Governments are joining in too – a prelude to what may be a step towards mandatory global rules around climate-related disclosure.
Why is the TCFD having such an impact and how can companies get ahead of likely regulation?
Inside many financial institutions, sustainable finance is shifting from an activity largely led by corporate social responsibility and philanthropy to an area more closely integrated with overall corporate strategy and business activities.
In the words of our CEO Renat Heuberger, “in addition to reducing risk by, for example, moving away from companies who are likely to do poorly in a warmer world, many have spotted an investment opportunity in actively looking for businesses that will benefit from – or directly help – the transition to a net-zero economy."
Governments have also recognized that without reliable climate-related financial data, capital could be misallocated, translating into a bumpy transition to a low-carbon economy.
Cue in the Task Force on Climate-related Financial Disclosures (TCFD), which in 2017 introduced a framework to improve public disclosure of climate-related financial information, and help companies better structure their internal approach to assessing climate risks and opportunities.
Governments are driving mandatory climate disclosure
Governments around the world recognise that the TCFD framework provides the right setup to address climate change-related issues at both a strategic and an operational level. While TCFD-compliant reporting is still voluntary, the market is moving fast, hinting at a shift to mandatory TCFD reporting.
In December 2020 the Swiss government took bold action by laying the groundwork for making the implementation of the TCFD recommendations mandatory. The Federal Council has advised companies to apply the recommendations on a voluntary basis for now, while it continues to work on a bill that will make the recommendations binding for all sectors of the economy within the coming year. The proposal comes hot on the heels of a decision made by the UK government, which became the first country globally to announce mandatory TCFD-aligned disclosures by 2025, with a significant portion of the requirements due to be in place as soon as 2023.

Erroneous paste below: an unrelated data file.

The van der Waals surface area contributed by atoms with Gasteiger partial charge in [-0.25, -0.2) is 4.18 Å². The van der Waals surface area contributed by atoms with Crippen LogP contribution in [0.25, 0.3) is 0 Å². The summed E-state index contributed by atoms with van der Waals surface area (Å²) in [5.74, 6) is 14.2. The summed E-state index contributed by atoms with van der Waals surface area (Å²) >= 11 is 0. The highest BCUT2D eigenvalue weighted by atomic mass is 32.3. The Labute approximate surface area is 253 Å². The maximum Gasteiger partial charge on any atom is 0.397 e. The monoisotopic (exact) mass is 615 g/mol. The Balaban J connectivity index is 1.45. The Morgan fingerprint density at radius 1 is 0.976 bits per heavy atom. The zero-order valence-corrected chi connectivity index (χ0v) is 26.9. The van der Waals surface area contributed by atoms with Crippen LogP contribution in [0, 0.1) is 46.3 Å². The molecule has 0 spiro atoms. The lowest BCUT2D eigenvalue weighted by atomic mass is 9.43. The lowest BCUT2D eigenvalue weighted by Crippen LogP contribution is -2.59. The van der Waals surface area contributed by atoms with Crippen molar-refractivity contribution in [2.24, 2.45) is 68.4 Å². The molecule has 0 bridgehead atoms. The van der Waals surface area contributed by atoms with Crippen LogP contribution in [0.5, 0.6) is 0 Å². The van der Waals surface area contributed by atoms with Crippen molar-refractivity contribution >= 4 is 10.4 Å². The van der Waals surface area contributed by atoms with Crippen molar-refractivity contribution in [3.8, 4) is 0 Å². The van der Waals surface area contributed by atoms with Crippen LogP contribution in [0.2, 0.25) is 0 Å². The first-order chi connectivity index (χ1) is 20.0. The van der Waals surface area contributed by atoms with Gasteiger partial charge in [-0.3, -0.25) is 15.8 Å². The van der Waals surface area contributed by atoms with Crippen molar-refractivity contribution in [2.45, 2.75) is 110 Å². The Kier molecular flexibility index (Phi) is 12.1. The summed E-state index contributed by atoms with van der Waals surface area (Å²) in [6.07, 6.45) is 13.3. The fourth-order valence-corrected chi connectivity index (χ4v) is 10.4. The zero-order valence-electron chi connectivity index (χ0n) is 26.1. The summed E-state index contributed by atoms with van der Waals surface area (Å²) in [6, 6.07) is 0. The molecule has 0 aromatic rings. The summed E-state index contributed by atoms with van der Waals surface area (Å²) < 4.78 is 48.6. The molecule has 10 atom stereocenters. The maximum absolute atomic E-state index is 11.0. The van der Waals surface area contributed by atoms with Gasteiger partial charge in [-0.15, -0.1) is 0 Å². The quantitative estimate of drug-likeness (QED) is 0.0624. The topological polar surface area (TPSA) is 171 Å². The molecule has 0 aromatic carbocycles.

The UK and Swiss governments might have set a precedence but it is only a matter of time before other governments follow suit. New Zealand has already announced plans to make climate-related financial disclosures mandatory for some organisations, which could well come into effect as soon as 2023. The Canadian government has tied COVID-19 relief to TCFD-aligned climate disclosure. In addition, over 100 regulators and governmental entities across the globe have voiced support for the TCFD.
With all of this happening on a government level, it is high time that companies shift gears to keep up with political developments – and get ahead of anticipated regulation.
Why companies need to urgently align with TCFD recommendations
There are several key reasons why implementing the TCFD recommendations today is a good idea – not least due to the fact that TCFD is already accepted as the standard framework. In 2018, for example, CDP questionnaires were overhauled to reflect the TCFD recommendations.
Also, momentum is growing: over 1,500 organisations are already supporting the TCFD. They realise the significant benefits of its standardised approach to effectively and consistently disclose climate-related risks and opportunities. Since the introduction of the recommendations in 2017, both the number of companies disclosing TCFD-aligned information and the reporting quality has improved as companies progress on their TCFD journey. The process itself has also improved: according to the TCFD's most recent review, the processes for identifying and assessing climate-related risks among TCFD-aligned companies had shown the greatest improvement since 2017.